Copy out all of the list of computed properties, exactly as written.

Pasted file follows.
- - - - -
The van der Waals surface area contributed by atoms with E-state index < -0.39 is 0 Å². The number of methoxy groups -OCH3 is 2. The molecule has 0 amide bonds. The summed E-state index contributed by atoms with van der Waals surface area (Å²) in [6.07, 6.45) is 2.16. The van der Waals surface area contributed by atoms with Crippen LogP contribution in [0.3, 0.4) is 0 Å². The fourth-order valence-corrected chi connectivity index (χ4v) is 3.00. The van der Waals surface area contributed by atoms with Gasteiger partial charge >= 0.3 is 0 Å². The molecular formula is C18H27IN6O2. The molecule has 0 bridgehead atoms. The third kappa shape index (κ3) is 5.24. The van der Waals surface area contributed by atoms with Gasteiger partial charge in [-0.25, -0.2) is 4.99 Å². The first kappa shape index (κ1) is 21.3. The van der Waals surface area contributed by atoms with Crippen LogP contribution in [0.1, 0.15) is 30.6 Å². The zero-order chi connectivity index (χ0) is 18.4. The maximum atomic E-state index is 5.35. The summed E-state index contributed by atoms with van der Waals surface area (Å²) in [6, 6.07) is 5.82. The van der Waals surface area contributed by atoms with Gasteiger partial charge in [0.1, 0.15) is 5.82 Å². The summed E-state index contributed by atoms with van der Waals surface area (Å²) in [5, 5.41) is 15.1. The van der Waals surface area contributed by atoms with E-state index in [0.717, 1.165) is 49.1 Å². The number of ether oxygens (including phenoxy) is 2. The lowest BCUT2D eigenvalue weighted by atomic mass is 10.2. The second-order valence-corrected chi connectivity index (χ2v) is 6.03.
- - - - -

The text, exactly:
The van der Waals surface area contributed by atoms with E-state index < -0.39 is 0 Å². The number of methoxy groups -OCH3 is 2. The molecule has 0 amide bonds. The summed E-state index contributed by atoms with van der Waals surface area (Å²) in [6.07, 6.45) is 2.16. The van der Waals surface area contributed by atoms with Crippen LogP contribution in [0.3, 0.4) is 0 Å². The fourth-order valence-corrected chi connectivity index (χ4v) is 3.00. The van der Waals surface area contributed by atoms with Gasteiger partial charge >= 0.3 is 0 Å². The molecular formula is C18H27IN6O2. The molecule has 0 bridgehead atoms. The third kappa shape index (κ3) is 5.24. The van der Waals surface area contributed by atoms with Gasteiger partial charge in [-0.25, -0.2) is 4.99 Å². The first kappa shape index (κ1) is 21.3. The van der Waals surface area contributed by atoms with Crippen LogP contribution in [0.1, 0.15) is 30.6 Å². The zero-order chi connectivity index (χ0) is 18.4. The maximum atomic E-state index is 5.35. The summed E-state index contributed by atoms with van der Waals surface area (Å²) in [6, 6.07) is 5.82. The van der Waals surface area contributed by atoms with Gasteiger partial charge in [0.1, 0.15) is 5.82 Å². The summed E-state index contributed by atoms with van der Waals surface area (Å²) in [5, 5.41) is 15.1. The van der Waals surface area contributed by atoms with E-state index in [0.717, 1.165) is 49.1 Å². The number of ether oxygens (including phenoxy) is 2. The lowest BCUT2D eigenvalue weighted by atomic mass is 10.2. The second-order valence-corrected chi connectivity index (χ2v) is 6.03.